(Bloomberg) -- Venezuela’s government has hired Rothschild & Co. as a financial adviser to provide an overview of its foreign debt obligations, according to people familiar with the matter. 

Rothschild is working to map out what the administration owes and to whom, said the people, who asked for anonymity to discuss a contract that has not been made public. Debt mapping is normally a preliminary step taken by a government before it prepares to start a restructuring.  

Representatives for Paris-based Rothschild declined to comment. A press official for Venezuela’s Finance Ministry did not respond to messages seeking comment. 

Venezuela owes roughly $154 billion to overseas lenders — according to an estimate from economist Francisco Rodriguez, a professor at the University of Denver — including global bonds issued by the government and state oil company, which have been in default for more than six years. It’s been accumulating interest on those bonds and court judgments for unpaid commercial loans.

Sovereign bonds trade for around 20 cents on the dollar, while defaulted notes issued by Petroleos de Venezuela SA exchange hands for around 11 cents, according to indicative pricing compiled by Bloomberg. The debt has rallied since JPMorgan Chase & Co. laid out a plan to re-weight the securities in widely followed emerging-market debt indexes back in February.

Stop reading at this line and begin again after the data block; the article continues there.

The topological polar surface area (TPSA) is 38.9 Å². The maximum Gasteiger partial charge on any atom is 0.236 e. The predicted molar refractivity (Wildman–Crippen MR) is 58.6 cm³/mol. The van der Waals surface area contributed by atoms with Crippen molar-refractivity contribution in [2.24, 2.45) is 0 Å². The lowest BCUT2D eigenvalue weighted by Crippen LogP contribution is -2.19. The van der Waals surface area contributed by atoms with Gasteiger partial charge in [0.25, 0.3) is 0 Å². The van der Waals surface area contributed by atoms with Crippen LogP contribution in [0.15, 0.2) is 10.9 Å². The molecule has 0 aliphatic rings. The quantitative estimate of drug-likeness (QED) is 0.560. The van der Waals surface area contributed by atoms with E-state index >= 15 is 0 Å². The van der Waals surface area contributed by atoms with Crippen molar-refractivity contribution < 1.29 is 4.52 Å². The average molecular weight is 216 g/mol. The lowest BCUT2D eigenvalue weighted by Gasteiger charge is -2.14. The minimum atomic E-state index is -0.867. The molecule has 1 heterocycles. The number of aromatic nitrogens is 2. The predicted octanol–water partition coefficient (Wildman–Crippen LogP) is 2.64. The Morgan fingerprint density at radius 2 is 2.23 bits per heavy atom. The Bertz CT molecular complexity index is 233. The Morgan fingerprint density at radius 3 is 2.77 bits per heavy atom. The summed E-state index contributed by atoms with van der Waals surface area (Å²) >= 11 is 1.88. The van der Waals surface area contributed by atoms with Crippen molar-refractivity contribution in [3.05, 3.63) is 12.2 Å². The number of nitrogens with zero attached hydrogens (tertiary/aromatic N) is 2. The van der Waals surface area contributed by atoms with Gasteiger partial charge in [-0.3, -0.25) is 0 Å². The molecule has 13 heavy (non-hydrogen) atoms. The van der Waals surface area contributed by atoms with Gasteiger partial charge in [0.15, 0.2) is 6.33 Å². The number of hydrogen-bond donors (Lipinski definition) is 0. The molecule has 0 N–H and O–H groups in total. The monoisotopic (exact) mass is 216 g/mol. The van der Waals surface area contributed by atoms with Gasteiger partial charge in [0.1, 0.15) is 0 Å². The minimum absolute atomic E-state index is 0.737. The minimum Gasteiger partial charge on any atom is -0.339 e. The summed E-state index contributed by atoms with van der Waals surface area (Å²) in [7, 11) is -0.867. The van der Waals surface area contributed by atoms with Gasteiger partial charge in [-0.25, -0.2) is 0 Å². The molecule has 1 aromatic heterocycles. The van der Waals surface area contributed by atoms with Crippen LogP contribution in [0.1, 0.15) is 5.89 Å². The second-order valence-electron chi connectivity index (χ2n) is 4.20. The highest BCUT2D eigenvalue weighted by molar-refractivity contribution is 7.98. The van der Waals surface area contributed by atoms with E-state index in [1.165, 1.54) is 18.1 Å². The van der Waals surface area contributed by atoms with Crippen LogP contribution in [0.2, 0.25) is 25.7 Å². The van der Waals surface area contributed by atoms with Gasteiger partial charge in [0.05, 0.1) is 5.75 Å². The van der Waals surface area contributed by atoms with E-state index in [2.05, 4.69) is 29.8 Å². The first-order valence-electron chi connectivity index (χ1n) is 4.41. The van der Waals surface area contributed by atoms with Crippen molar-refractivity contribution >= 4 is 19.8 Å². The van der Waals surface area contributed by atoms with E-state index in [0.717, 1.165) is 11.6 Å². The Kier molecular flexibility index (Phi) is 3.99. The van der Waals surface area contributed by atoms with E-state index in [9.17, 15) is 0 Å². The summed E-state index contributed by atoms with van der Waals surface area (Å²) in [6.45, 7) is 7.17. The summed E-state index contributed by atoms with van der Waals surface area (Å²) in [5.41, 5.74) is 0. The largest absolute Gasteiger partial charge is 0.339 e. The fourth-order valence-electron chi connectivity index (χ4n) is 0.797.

REDD Intelligence first reported Venezuela mandated Rothschild as an adviser. The hiring comes amid a recent push by President Nicolas Maduro’s administration to reengage with global markets, mulitilateral institutions and ratings firms after years of international isolation. Over the years, the president has made overtures that it was willing to work with creditors, though those talks have never progressed. 

Washington doesn’t recognize Maduro, and sanctions prohibit the government from selling debt on US markets. Sanctions would need to changed before a debt restructuring could be carried out. 

Relations between the two countries worsened last week as the US reimposed sanctions on the oil and gas industries, citing Maduro’s failure to live up to promises to hold a fair election later this year. Venezuela, in turn, said Washington had breached a political agreement signed last year in Doha. 

Read more: US to Reinstate Venezuela Sanctions, Says Maduro Broke Deal

The country is set to vote on July 28 in an election that will pit Maduro against a candidate for the opposition, likely ambassador Edmundo Gonzalez.  

(Updates with REDD Intelligence report in sixth paragraph.)

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